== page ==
Understanding the Difference Between a Dentist and Orthodontist

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Understanding the Difference Between a Dentist and Orthodontist

While ideally you won’t require extensive dental work throughout your life, sometimes it’s necessary to see a specialist and receive treatment outside of routine cleanings and other dental procedures. That’s where doctors like orthodontists come in, who are specialists that deal with the structures of your teeth. Here are a few major differences between an orthodontist and your regular dentist.

1. Basic Differences

According to WebMD, the basic definition of what an orthodontist does is specialize in structures of the teeth, and how to correct them if need be. They serve people of all ages, ranging from small children to older adults, though some have a specific focus on pediatrics. In other words, an orthodontist is the doctor you go to see for corrective devices like braces and retainers, whereas a dentist deals with every day care and simpler procedures like fillings or root canals that don’t require invasive surgery.

2. When You Need an Orthodontist, and Not a Dentist

Essentially, if you need braces, retainers, or other devices to alter and correct the structure of your teeth for conditions such as overbites, crossbites, crowding, or uneven spacing, to name just a few, you’ll need to see an orthodontist.

3. How to Find an Orthodontist

If you’re in need of a orthodontist, St. Louis has Forest Park Dental which is one of the rare all-in-one practices where they do many procedures and have specialists all under one roof. Many times, dental offices don’t have specialists in-house, and you will need to travel somewhere else. If this is the case, though, the best way to find an orthodontist is to go by recommendations. Let your dentist refer you to an orthodontist they’re used to working with, but then make sure to do your research on the person. Look up patient reviews and ask around to make sure that the doctor you’ve been referred to is reliable. Don’t forget to also check whether they’re an in-network provider for your dental insurance, since it becomes much more expensive and there’s no guarantee that your dentist will know.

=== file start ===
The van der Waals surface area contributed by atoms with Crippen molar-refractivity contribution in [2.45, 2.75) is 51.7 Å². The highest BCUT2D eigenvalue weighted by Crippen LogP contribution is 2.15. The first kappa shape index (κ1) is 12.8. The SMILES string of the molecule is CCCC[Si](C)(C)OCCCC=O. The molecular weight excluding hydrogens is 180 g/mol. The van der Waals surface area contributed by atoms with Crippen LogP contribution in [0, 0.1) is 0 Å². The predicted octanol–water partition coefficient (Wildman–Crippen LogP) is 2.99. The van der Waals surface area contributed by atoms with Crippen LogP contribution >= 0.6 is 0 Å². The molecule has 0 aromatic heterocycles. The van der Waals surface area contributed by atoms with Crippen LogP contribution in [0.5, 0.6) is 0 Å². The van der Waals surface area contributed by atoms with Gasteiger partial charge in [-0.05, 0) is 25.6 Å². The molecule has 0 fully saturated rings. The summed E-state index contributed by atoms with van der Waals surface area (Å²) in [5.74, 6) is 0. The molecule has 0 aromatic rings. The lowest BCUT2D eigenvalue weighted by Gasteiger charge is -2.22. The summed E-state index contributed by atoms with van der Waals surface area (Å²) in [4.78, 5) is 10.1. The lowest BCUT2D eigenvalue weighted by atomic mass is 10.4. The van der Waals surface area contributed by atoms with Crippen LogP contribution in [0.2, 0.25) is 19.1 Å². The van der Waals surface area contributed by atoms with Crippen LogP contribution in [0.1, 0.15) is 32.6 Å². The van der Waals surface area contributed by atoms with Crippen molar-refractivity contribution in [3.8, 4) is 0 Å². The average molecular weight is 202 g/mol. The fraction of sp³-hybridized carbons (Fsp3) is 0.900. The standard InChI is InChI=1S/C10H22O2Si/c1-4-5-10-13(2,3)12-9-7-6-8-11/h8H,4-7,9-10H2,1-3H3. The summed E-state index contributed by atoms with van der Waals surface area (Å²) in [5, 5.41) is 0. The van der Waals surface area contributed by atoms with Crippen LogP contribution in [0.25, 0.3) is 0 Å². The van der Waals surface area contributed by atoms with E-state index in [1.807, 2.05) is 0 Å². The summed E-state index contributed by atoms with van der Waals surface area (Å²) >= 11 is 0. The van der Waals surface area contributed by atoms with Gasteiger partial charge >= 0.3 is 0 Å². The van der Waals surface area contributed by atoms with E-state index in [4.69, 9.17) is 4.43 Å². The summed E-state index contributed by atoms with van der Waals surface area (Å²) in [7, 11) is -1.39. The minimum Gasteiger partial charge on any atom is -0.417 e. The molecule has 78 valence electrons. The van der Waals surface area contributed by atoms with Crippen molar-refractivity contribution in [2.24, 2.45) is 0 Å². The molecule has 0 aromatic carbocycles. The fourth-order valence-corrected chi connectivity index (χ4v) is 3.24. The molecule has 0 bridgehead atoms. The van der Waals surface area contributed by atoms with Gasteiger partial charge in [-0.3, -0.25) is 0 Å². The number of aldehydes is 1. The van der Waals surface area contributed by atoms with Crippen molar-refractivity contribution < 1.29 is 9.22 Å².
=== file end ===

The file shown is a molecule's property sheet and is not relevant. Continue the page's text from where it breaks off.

4. What You Can Expect from an Orthodontist

Unlike a dentist who you’ll see for regular, routine check-ups, cleanings, and the occasional filling or root canal, and orthodontist is a doctor who you go to for a consultation for potential treatment. If you’re a candidate to receive a corrective device, then regular follow up visits for examination and adjustments will be necessary. Receiving orthodontic treatment can take years, and requires a lot of maintenance. Your dentist will also be in regular contact with your orthodontist, and any other doctor that deals with your dental care, to ensure that your regiment of care is best for you.

The basic difference between a dentist and an orthodontist is comparable to a regular general doctor versus a specialist. When you go for a physical, for example, if your primary care physician finds something that needs attention from a specialist, they’ll send you to another doctor. If you have an ulcer, then you’ll be sent to a gastroenterologist who specializes in that type of medicine. It’s a similar case with a dentist and orthodontists.

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